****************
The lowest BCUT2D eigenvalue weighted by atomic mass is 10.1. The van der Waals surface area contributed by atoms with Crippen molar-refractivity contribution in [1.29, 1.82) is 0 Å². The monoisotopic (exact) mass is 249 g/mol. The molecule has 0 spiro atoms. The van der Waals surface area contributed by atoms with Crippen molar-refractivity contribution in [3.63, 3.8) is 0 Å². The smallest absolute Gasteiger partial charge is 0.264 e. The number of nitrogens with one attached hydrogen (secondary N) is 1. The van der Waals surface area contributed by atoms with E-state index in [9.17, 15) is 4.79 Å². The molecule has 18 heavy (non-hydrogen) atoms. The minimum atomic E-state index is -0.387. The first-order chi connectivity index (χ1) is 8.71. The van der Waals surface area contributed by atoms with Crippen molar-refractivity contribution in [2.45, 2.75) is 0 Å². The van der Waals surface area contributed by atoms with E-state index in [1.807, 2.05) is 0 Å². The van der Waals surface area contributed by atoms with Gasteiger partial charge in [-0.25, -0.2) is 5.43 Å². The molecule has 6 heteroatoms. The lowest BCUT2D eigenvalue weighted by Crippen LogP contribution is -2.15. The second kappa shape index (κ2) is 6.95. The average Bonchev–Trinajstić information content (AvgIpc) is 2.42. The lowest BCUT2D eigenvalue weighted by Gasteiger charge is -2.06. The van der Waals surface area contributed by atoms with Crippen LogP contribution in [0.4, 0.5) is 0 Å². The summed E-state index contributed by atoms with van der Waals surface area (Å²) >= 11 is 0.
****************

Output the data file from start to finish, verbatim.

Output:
The lowest BCUT2D eigenvalue weighted by atomic mass is 10.1. The van der Waals surface area contributed by atoms with Crippen molar-refractivity contribution in [1.29, 1.82) is 0 Å². The monoisotopic (exact) mass is 249 g/mol. The molecule has 0 spiro atoms. The van der Waals surface area contributed by atoms with Crippen molar-refractivity contribution in [3.63, 3.8) is 0 Å². The smallest absolute Gasteiger partial charge is 0.264 e. The number of nitrogens with one attached hydrogen (secondary N) is 1. The van der Waals surface area contributed by atoms with E-state index in [9.17, 15) is 4.79 Å². The molecule has 18 heavy (non-hydrogen) atoms. The minimum atomic E-state index is -0.387. The first-order chi connectivity index (χ1) is 8.71. The van der Waals surface area contributed by atoms with Crippen molar-refractivity contribution in [2.45, 2.75) is 0 Å². The van der Waals surface area contributed by atoms with E-state index in [1.807, 2.05) is 0 Å². The van der Waals surface area contributed by atoms with Gasteiger partial charge in [-0.25, -0.2) is 5.43 Å². The molecule has 6 heteroatoms. The lowest BCUT2D eigenvalue weighted by Crippen LogP contribution is -2.15. The second kappa shape index (κ2) is 6.95. The average Bonchev–Trinajstić information content (AvgIpc) is 2.42. The lowest BCUT2D eigenvalue weighted by Gasteiger charge is -2.06. The van der Waals surface area contributed by atoms with Crippen LogP contribution in [0.4, 0.5) is 0 Å². The summed E-state index contributed by atoms with van der Waals surface area (Å²) >= 11 is 0.